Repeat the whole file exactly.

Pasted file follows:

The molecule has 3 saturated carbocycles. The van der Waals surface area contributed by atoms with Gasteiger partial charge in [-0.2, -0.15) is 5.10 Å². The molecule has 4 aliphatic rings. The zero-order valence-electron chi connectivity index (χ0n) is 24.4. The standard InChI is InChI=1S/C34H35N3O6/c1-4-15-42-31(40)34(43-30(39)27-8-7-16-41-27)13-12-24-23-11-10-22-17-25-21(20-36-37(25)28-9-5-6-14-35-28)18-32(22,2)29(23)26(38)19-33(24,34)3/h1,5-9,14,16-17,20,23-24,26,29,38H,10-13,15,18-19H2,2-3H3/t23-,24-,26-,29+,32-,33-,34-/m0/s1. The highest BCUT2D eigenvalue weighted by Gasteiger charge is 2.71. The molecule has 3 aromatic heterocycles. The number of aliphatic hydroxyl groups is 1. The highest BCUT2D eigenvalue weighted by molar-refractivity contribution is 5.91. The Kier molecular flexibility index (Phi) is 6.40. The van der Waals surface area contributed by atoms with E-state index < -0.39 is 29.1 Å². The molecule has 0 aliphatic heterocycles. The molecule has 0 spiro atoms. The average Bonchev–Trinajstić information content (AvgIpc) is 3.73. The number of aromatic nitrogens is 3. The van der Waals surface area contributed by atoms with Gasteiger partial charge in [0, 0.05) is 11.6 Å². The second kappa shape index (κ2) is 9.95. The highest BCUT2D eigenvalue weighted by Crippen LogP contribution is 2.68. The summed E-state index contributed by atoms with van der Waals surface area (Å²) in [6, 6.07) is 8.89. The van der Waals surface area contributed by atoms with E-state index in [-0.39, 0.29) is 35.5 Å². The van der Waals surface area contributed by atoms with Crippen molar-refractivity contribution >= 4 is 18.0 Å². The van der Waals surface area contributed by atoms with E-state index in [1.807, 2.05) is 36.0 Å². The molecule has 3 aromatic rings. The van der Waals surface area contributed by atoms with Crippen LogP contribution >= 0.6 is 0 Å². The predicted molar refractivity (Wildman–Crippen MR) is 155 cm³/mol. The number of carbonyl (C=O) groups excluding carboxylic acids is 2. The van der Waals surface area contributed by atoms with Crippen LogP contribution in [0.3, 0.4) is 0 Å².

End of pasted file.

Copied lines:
The molecule has 3 saturated carbocycles. The van der Waals surface area contributed by atoms with Gasteiger partial charge in [-0.2, -0.15) is 5.10 Å². The molecule has 4 aliphatic rings. The zero-order valence-electron chi connectivity index (χ0n) is 24.4. The standard InChI is InChI=1S/C34H35N3O6/c1-4-15-42-31(40)34(43-30(39)27-8-7-16-41-27)13-12-24-23-11-10-22-17-25-21(20-36-37(25)28-9-5-6-14-35-28)18-32(22,2)29(23)26(38)19-33(24,34)3/h1,5-9,14,16-17,20,23-24,26,29,38H,10-13,15,18-19H2,2-3H3/t23-,24-,26-,29+,32-,33-,34-/m0/s1. The highest BCUT2D eigenvalue weighted by Gasteiger charge is 2.71. The molecule has 3 aromatic heterocycles. The number of aliphatic hydroxyl groups is 1. The highest BCUT2D eigenvalue weighted by molar-refractivity contribution is 5.91. The Kier molecular flexibility index (Phi) is 6.40. The van der Waals surface area contributed by atoms with E-state index < -0.39 is 29.1 Å². The molecule has 0 aliphatic heterocycles. The molecule has 0 spiro atoms. The average Bonchev–Trinajstić information content (AvgIpc) is 3.73. The number of aromatic nitrogens is 3. The van der Waals surface area contributed by atoms with Gasteiger partial charge in [0, 0.05) is 11.6 Å². The second kappa shape index (κ2) is 9.95. The highest BCUT2D eigenvalue weighted by Crippen LogP contribution is 2.68. The summed E-state index contributed by atoms with van der Waals surface area (Å²) in [6, 6.07) is 8.89. The van der Waals surface area contributed by atoms with E-state index in [-0.39, 0.29) is 35.5 Å². The van der Waals surface area contributed by atoms with Crippen molar-refractivity contribution >= 4 is 18.0 Å². The van der Waals surface area contributed by atoms with E-state index in [1.807, 2.05) is 36.0 Å². The molecule has 3 aromatic rings. The van der Waals surface area contributed by atoms with Crippen LogP contribution >= 0.6 is 0 Å². The predicted molar refractivity (Wildman–Crippen MR) is 155 cm³/mol. The number of carbonyl (C=O) groups excluding carboxylic acids is 2. The van der Waals surface area contributed by atoms with Crippen LogP contribution in [0.3, 0.4) is 0 Å².